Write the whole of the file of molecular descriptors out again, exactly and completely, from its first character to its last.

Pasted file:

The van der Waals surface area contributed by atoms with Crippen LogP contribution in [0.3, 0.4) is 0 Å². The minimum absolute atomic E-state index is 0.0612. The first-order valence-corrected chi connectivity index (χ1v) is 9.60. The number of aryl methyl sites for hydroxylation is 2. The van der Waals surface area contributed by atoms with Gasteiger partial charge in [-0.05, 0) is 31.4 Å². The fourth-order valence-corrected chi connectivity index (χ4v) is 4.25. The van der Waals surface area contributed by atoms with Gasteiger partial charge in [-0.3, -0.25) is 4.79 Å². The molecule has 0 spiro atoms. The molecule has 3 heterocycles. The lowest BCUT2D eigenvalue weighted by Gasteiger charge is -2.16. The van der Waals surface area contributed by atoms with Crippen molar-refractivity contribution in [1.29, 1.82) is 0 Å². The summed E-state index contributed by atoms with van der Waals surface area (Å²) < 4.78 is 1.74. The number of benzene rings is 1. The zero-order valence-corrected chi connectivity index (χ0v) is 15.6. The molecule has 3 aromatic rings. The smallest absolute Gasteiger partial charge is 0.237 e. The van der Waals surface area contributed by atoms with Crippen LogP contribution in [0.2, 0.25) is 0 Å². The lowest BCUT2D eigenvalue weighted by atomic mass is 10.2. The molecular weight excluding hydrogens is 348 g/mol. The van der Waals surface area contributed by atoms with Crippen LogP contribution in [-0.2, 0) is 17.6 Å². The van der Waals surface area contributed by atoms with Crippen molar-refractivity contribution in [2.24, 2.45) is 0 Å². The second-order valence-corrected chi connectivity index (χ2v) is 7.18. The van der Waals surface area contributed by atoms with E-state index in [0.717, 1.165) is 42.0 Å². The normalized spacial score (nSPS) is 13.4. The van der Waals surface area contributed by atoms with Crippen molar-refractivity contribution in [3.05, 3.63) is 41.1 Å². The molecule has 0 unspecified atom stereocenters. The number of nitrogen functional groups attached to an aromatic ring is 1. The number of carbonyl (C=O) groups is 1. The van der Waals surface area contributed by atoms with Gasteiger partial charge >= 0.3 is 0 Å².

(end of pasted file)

The van der Waals surface area contributed by atoms with Crippen LogP contribution in [0.3, 0.4) is 0 Å². The minimum absolute atomic E-state index is 0.0612. The first-order valence-corrected chi connectivity index (χ1v) is 9.60. The number of aryl methyl sites for hydroxylation is 2. The van der Waals surface area contributed by atoms with Gasteiger partial charge in [-0.05, 0) is 31.4 Å². The fourth-order valence-corrected chi connectivity index (χ4v) is 4.25. The van der Waals surface area contributed by atoms with Gasteiger partial charge in [-0.3, -0.25) is 4.79 Å². The molecule has 0 spiro atoms. The molecule has 3 heterocycles. The lowest BCUT2D eigenvalue weighted by Gasteiger charge is -2.16. The van der Waals surface area contributed by atoms with Crippen molar-refractivity contribution in [1.29, 1.82) is 0 Å². The summed E-state index contributed by atoms with van der Waals surface area (Å²) < 4.78 is 1.74. The number of benzene rings is 1. The zero-order valence-corrected chi connectivity index (χ0v) is 15.6. The molecule has 3 aromatic rings. The smallest absolute Gasteiger partial charge is 0.237 e. The van der Waals surface area contributed by atoms with Crippen LogP contribution in [0.2, 0.25) is 0 Å². The lowest BCUT2D eigenvalue weighted by atomic mass is 10.2. The molecular weight excluding hydrogens is 348 g/mol. The van der Waals surface area contributed by atoms with Crippen LogP contribution in [-0.2, 0) is 17.6 Å². The van der Waals surface area contributed by atoms with Crippen molar-refractivity contribution in [2.24, 2.45) is 0 Å². The second-order valence-corrected chi connectivity index (χ2v) is 7.18. The van der Waals surface area contributed by atoms with E-state index in [0.717, 1.165) is 42.0 Å². The normalized spacial score (nSPS) is 13.4. The van der Waals surface area contributed by atoms with Crippen molar-refractivity contribution in [3.05, 3.63) is 41.1 Å². The molecule has 0 unspecified atom stereocenters. The number of nitrogen functional groups attached to an aromatic ring is 1. The number of carbonyl (C=O) groups is 1. The van der Waals surface area contributed by atoms with Gasteiger partial charge >= 0.3 is 0 Å².